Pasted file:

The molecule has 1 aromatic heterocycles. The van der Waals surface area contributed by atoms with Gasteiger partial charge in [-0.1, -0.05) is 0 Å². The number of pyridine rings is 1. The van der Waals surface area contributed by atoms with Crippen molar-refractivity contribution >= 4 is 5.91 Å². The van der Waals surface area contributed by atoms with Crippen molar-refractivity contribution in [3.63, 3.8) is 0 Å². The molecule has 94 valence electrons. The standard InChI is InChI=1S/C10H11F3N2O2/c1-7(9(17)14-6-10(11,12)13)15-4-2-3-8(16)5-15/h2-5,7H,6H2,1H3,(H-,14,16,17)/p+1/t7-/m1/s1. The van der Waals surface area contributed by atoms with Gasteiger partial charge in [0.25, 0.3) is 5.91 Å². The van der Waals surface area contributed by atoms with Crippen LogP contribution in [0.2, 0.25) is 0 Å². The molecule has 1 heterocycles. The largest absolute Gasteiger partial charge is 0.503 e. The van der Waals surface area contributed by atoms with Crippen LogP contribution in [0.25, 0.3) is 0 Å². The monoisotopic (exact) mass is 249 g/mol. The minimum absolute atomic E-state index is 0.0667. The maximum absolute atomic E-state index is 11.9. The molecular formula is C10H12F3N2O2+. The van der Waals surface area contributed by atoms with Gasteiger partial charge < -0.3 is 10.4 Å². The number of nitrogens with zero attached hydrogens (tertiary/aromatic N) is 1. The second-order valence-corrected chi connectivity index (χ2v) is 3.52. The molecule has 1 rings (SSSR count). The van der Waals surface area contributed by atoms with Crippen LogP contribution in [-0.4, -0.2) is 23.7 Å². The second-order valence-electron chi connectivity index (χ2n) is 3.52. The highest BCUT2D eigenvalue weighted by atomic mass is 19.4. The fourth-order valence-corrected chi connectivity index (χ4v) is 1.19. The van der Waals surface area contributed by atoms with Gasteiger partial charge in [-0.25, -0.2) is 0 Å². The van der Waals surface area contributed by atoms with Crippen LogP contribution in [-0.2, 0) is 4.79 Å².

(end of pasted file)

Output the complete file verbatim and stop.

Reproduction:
The molecule has 1 aromatic heterocycles. The van der Waals surface area contributed by atoms with Gasteiger partial charge in [-0.1, -0.05) is 0 Å². The number of pyridine rings is 1. The van der Waals surface area contributed by atoms with Crippen molar-refractivity contribution >= 4 is 5.91 Å². The van der Waals surface area contributed by atoms with Crippen molar-refractivity contribution in [3.63, 3.8) is 0 Å². The molecule has 94 valence electrons. The standard InChI is InChI=1S/C10H11F3N2O2/c1-7(9(17)14-6-10(11,12)13)15-4-2-3-8(16)5-15/h2-5,7H,6H2,1H3,(H-,14,16,17)/p+1/t7-/m1/s1. The van der Waals surface area contributed by atoms with Gasteiger partial charge in [0.25, 0.3) is 5.91 Å². The van der Waals surface area contributed by atoms with Crippen LogP contribution in [0.2, 0.25) is 0 Å². The molecule has 1 heterocycles. The largest absolute Gasteiger partial charge is 0.503 e. The van der Waals surface area contributed by atoms with Crippen LogP contribution in [0.25, 0.3) is 0 Å². The monoisotopic (exact) mass is 249 g/mol. The minimum absolute atomic E-state index is 0.0667. The maximum absolute atomic E-state index is 11.9. The molecular formula is C10H12F3N2O2+. The van der Waals surface area contributed by atoms with Gasteiger partial charge < -0.3 is 10.4 Å². The number of nitrogens with zero attached hydrogens (tertiary/aromatic N) is 1. The second-order valence-corrected chi connectivity index (χ2v) is 3.52. The molecule has 1 rings (SSSR count). The van der Waals surface area contributed by atoms with Crippen LogP contribution in [-0.4, -0.2) is 23.7 Å². The second-order valence-electron chi connectivity index (χ2n) is 3.52. The highest BCUT2D eigenvalue weighted by atomic mass is 19.4. The fourth-order valence-corrected chi connectivity index (χ4v) is 1.19. The van der Waals surface area contributed by atoms with Gasteiger partial charge in [-0.25, -0.2) is 0 Å². The van der Waals surface area contributed by atoms with Crippen LogP contribution in [-0.2, 0) is 4.79 Å².